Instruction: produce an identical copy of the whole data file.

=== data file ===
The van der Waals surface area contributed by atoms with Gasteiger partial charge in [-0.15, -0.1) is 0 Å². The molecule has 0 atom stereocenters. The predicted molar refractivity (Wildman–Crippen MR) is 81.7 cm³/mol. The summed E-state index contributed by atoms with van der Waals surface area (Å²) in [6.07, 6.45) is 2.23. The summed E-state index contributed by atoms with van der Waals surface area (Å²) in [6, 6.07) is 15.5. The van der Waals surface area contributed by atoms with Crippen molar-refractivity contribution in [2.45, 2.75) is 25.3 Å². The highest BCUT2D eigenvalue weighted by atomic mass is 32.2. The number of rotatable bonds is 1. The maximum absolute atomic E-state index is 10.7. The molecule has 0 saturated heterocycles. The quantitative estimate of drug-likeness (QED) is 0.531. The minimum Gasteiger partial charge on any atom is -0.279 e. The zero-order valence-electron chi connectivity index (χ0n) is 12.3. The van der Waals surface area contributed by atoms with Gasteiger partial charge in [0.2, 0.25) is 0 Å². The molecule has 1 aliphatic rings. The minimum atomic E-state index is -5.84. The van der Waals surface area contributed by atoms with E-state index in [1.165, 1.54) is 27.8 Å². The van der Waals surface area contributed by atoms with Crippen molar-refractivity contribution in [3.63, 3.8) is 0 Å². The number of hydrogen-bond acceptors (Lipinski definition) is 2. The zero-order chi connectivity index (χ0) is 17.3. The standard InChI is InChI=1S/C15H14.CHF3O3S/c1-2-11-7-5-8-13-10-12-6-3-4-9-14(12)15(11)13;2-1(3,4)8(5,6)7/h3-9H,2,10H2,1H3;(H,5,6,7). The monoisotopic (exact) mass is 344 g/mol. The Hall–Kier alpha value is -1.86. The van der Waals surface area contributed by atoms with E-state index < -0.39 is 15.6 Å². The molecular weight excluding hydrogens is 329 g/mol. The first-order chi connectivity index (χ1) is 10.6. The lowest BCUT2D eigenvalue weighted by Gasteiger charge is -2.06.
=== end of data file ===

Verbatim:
The van der Waals surface area contributed by atoms with Gasteiger partial charge in [-0.15, -0.1) is 0 Å². The molecule has 0 atom stereocenters. The predicted molar refractivity (Wildman–Crippen MR) is 81.7 cm³/mol. The summed E-state index contributed by atoms with van der Waals surface area (Å²) in [6.07, 6.45) is 2.23. The summed E-state index contributed by atoms with van der Waals surface area (Å²) in [6, 6.07) is 15.5. The van der Waals surface area contributed by atoms with Crippen molar-refractivity contribution in [2.45, 2.75) is 25.3 Å². The highest BCUT2D eigenvalue weighted by atomic mass is 32.2. The number of rotatable bonds is 1. The maximum absolute atomic E-state index is 10.7. The molecule has 0 saturated heterocycles. The quantitative estimate of drug-likeness (QED) is 0.531. The minimum Gasteiger partial charge on any atom is -0.279 e. The zero-order valence-electron chi connectivity index (χ0n) is 12.3. The van der Waals surface area contributed by atoms with Gasteiger partial charge in [0.2, 0.25) is 0 Å². The molecule has 1 aliphatic rings. The minimum atomic E-state index is -5.84. The van der Waals surface area contributed by atoms with E-state index in [1.165, 1.54) is 27.8 Å². The van der Waals surface area contributed by atoms with Crippen molar-refractivity contribution in [3.63, 3.8) is 0 Å². The number of hydrogen-bond acceptors (Lipinski definition) is 2. The zero-order chi connectivity index (χ0) is 17.3. The standard InChI is InChI=1S/C15H14.CHF3O3S/c1-2-11-7-5-8-13-10-12-6-3-4-9-14(12)15(11)13;2-1(3,4)8(5,6)7/h3-9H,2,10H2,1H3;(H,5,6,7). The monoisotopic (exact) mass is 344 g/mol. The Hall–Kier alpha value is -1.86. The van der Waals surface area contributed by atoms with E-state index < -0.39 is 15.6 Å². The molecular weight excluding hydrogens is 329 g/mol. The first-order chi connectivity index (χ1) is 10.6. The lowest BCUT2D eigenvalue weighted by Gasteiger charge is -2.06.